Mills men bare talents, dignity for title

J.D. LaBerge crowned in parody pageant


Molly Bailot

Mr. Mills 2016 J.D. LaBerge performs an acoustic rendition of the Sir Mix-A-Lot song “Baby Got Back.”

Celina Daigle, Staff writer

One  young man wore pink tights and danced to “The Nutcracker,” and another played slide whistle renditions of songs such as “The Final Countdown” and “Bring Me Back to Life.” Unconventional sights like these can be seen one evening a year, when the title of Mr. Mills is passed on to a new senior male student of LSM High School.

What is exactly is the Mr. Mills Competition?

On Nov. 18, the sixteenth annual crowning of Mr. Mills demonstrated self-

Molly Bailot
Senior Wil Coughlin performs an elaborate ballet routine during the untalent segment.

depreciating characteristics of the daring contestants. The crowning of Mr. Mills is a parody of a Miss America pageant, but in this case the senior men compete for their “Miss America title,” as the title of Mr. Mills. The competition entails: an opening dance to Donna Summer’s “Hot Stuff,” a mock marriage proposal, an “untalent” segment and a “personality” outfit, among other feats.


The opening number “Hot Stuff” dance consisted of this year’s 12 contestants — Wil Coughlin, Michael Fellows, Andrew Geissler, Jacob Honig, Kevin Kryzwick, J.D. LaBerge, Shawn Magill, Griffen Mansfeild, Jack Martin, Will Ponte, Darian St.Pierre and Evan Taylor — dancing wittily in unison. After their dance, the men were introduced one by one, and escorted down the aisles of the auditorium by peers of their choice. One of the most memorable moments occurred when Magill was escorted up to the stage by Kathrine Duba and Melanie Senk wearing bathing suits and bath robes. As Magill climbed onto the stage, he disregarded his robe and was left wearing only a Speedo. He described himself as out-going, scrawny, and flipping awesome, as revealed by his bravery to stand on stage wearing nothing but a Speedo.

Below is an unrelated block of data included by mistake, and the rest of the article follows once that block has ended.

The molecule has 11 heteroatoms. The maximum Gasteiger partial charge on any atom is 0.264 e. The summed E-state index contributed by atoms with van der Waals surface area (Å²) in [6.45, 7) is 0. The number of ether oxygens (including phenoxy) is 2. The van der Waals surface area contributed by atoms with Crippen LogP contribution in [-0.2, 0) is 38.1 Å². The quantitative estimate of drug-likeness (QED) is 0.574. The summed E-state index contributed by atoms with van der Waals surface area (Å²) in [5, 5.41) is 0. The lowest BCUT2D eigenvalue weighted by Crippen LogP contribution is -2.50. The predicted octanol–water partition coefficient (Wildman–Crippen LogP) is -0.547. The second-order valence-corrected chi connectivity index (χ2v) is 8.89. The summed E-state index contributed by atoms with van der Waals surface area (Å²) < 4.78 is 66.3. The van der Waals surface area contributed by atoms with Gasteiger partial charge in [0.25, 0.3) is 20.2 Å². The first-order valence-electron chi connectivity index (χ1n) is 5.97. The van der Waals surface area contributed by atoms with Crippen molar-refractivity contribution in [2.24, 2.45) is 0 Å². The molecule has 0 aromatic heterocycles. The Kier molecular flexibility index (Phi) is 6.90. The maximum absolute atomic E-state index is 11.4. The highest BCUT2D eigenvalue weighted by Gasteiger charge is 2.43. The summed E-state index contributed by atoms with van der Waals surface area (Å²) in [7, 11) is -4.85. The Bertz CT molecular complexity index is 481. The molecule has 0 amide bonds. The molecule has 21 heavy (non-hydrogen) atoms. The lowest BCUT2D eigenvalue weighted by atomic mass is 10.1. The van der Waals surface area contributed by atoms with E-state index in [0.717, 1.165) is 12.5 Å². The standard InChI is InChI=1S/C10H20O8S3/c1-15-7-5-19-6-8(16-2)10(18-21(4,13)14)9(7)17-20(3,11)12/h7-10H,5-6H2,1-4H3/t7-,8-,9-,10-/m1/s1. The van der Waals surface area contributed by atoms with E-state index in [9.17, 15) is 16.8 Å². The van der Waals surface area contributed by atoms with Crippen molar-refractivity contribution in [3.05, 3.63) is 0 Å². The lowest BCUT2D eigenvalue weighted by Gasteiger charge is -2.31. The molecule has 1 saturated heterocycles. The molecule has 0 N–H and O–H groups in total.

Behind the scenes was a sight to see. There were people going over lines,  rehearsing dance moves, grabbing props for performances and jumping with excitement. Many contestants such as Honig and Geissler stated, “It’s not like I expected,” and “It’s a lot more work than I thought, but it’s gonna be a lot of fun.” Even Principal Christopher Rau was awed getting ready for his very first time hosting the annual event.

“I’m incredibly excited,” said Rau, standing next to his female co-host for the night, senior Emily Ollero. “I watched the rehearsal and I thought it was hilarious. I haven’t changed anything from years past. So far we are moving on the line (between daring and risque), but hopefully we won’t step over the line.”

The judges of this year’s event consisted of teachers and staff like Mrs. Daniele, Mrs. Gaffny, Mrs. Rosenfield, Mr. Vitali, and Mrs. Wyzykowski. Their job was to score and keep notes on what each participant did, and by the end of the performances, agree upon who should be crowned Mr. Mills.

Molly Bailot
Senior Jacob Honig improvises to demonstrate a scene from “Rocky.”

After the full night of laughs and smiles brought by a Michael Jackson reenactment of the song “Billy Jean” by Ponte, an interpretive dance by Honig to “America the Beautiful,” a cooking show in addition to some corny jokes by St. Pierre, and a hilarious soccer demonstration by Kryzwick, the night concluded with LaBerge’s crowning as Mr. Mills. It was well earned. He made the crowd laugh and smirk at everything he pursued. He started it all with his personality traits: “Involuntarily abstinent, emotionally hollow, and buttoned up,” joked LaBerge, and it only went from there. He reenacted a dance scene from “Napoleon Dynamite,” put on a wrestling leotard and pretended to struggle to pick up a stick with marshmallows on its ends. He even performed an acoustic version of the song “Baby Got Back.” Before he went onto stage, LaBerge stated, “I’ve been anticipating the opportunity; I’ve been waiting about 2 years.”  

As the night wound down and he was chosen as the new face of Lewis Mills High School, he was filled with joy. Asked how it felt to be crowned Mr. Mills, LaBerge said: “It feels splendid, I practiced a lot, and I’m glad to see all of the effort come to fruition.”

He added, “I absolutely loved the experience and if I could do it all again, I probably would.”